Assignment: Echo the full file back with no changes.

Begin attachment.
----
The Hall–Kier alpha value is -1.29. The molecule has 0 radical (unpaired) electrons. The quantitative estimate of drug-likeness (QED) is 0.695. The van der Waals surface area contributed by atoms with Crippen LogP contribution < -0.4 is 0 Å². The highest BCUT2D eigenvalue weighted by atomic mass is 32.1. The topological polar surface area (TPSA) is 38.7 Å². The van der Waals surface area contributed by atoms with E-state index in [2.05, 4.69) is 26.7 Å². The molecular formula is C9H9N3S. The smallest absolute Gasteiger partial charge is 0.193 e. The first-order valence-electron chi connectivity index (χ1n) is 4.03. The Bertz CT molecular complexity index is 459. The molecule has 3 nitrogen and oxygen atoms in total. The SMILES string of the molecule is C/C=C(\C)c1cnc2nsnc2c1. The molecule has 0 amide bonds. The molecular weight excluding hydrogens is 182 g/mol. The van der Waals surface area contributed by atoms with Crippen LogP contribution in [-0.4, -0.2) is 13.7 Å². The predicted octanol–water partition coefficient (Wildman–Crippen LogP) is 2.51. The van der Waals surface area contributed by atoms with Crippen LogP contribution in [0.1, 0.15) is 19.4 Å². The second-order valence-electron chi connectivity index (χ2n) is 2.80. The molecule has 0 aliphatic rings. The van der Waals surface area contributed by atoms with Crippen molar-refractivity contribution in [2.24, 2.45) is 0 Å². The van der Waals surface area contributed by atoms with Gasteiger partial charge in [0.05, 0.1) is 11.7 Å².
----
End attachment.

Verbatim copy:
The Hall–Kier alpha value is -1.29. The molecule has 0 radical (unpaired) electrons. The quantitative estimate of drug-likeness (QED) is 0.695. The van der Waals surface area contributed by atoms with Crippen LogP contribution < -0.4 is 0 Å². The highest BCUT2D eigenvalue weighted by atomic mass is 32.1. The topological polar surface area (TPSA) is 38.7 Å². The van der Waals surface area contributed by atoms with E-state index in [2.05, 4.69) is 26.7 Å². The molecular formula is C9H9N3S. The smallest absolute Gasteiger partial charge is 0.193 e. The first-order valence-electron chi connectivity index (χ1n) is 4.03. The Bertz CT molecular complexity index is 459. The molecule has 3 nitrogen and oxygen atoms in total. The SMILES string of the molecule is C/C=C(\C)c1cnc2nsnc2c1. The molecule has 0 amide bonds. The molecular weight excluding hydrogens is 182 g/mol. The van der Waals surface area contributed by atoms with Crippen LogP contribution in [-0.4, -0.2) is 13.7 Å². The predicted octanol–water partition coefficient (Wildman–Crippen LogP) is 2.51. The van der Waals surface area contributed by atoms with Crippen LogP contribution in [0.1, 0.15) is 19.4 Å². The second-order valence-electron chi connectivity index (χ2n) is 2.80. The molecule has 0 aliphatic rings. The van der Waals surface area contributed by atoms with Crippen molar-refractivity contribution in [2.24, 2.45) is 0 Å². The van der Waals surface area contributed by atoms with Gasteiger partial charge in [0.05, 0.1) is 11.7 Å².